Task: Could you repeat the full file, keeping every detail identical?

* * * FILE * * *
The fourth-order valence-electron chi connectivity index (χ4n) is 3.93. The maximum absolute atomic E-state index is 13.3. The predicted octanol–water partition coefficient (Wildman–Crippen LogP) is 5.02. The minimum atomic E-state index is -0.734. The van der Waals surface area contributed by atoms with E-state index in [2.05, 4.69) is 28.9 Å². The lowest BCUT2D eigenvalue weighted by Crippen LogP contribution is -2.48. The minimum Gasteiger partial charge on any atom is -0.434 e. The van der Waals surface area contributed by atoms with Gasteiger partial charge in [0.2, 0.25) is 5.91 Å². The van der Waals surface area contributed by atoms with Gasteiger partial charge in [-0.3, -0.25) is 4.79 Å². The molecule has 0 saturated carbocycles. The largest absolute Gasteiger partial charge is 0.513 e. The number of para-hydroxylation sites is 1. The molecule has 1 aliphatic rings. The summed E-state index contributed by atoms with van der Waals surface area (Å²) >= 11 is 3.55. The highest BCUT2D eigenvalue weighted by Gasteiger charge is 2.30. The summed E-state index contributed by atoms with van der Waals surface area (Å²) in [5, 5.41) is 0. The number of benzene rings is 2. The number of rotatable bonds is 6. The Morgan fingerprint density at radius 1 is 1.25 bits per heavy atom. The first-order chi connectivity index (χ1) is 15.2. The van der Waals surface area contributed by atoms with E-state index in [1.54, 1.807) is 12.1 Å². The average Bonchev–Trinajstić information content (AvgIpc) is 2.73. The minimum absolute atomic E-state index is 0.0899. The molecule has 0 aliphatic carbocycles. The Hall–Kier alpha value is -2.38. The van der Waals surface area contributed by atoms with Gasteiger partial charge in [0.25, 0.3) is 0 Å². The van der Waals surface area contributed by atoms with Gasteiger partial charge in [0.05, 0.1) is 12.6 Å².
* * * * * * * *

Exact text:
The fourth-order valence-electron chi connectivity index (χ4n) is 3.93. The maximum absolute atomic E-state index is 13.3. The predicted octanol–water partition coefficient (Wildman–Crippen LogP) is 5.02. The minimum atomic E-state index is -0.734. The van der Waals surface area contributed by atoms with E-state index in [2.05, 4.69) is 28.9 Å². The lowest BCUT2D eigenvalue weighted by Crippen LogP contribution is -2.48. The minimum Gasteiger partial charge on any atom is -0.434 e. The van der Waals surface area contributed by atoms with Gasteiger partial charge in [0.2, 0.25) is 5.91 Å². The van der Waals surface area contributed by atoms with Gasteiger partial charge in [-0.3, -0.25) is 4.79 Å². The molecule has 0 saturated carbocycles. The largest absolute Gasteiger partial charge is 0.513 e. The number of para-hydroxylation sites is 1. The molecule has 1 aliphatic rings. The summed E-state index contributed by atoms with van der Waals surface area (Å²) >= 11 is 3.55. The highest BCUT2D eigenvalue weighted by Gasteiger charge is 2.30. The summed E-state index contributed by atoms with van der Waals surface area (Å²) in [5, 5.41) is 0. The number of benzene rings is 2. The number of rotatable bonds is 6. The Morgan fingerprint density at radius 1 is 1.25 bits per heavy atom. The first-order chi connectivity index (χ1) is 15.2. The van der Waals surface area contributed by atoms with E-state index in [1.54, 1.807) is 12.1 Å². The average Bonchev–Trinajstić information content (AvgIpc) is 2.73. The minimum absolute atomic E-state index is 0.0899. The molecule has 0 aliphatic carbocycles. The Hall–Kier alpha value is -2.38. The van der Waals surface area contributed by atoms with Gasteiger partial charge in [0.25, 0.3) is 0 Å². The van der Waals surface area contributed by atoms with Gasteiger partial charge in [0.05, 0.1) is 12.6 Å².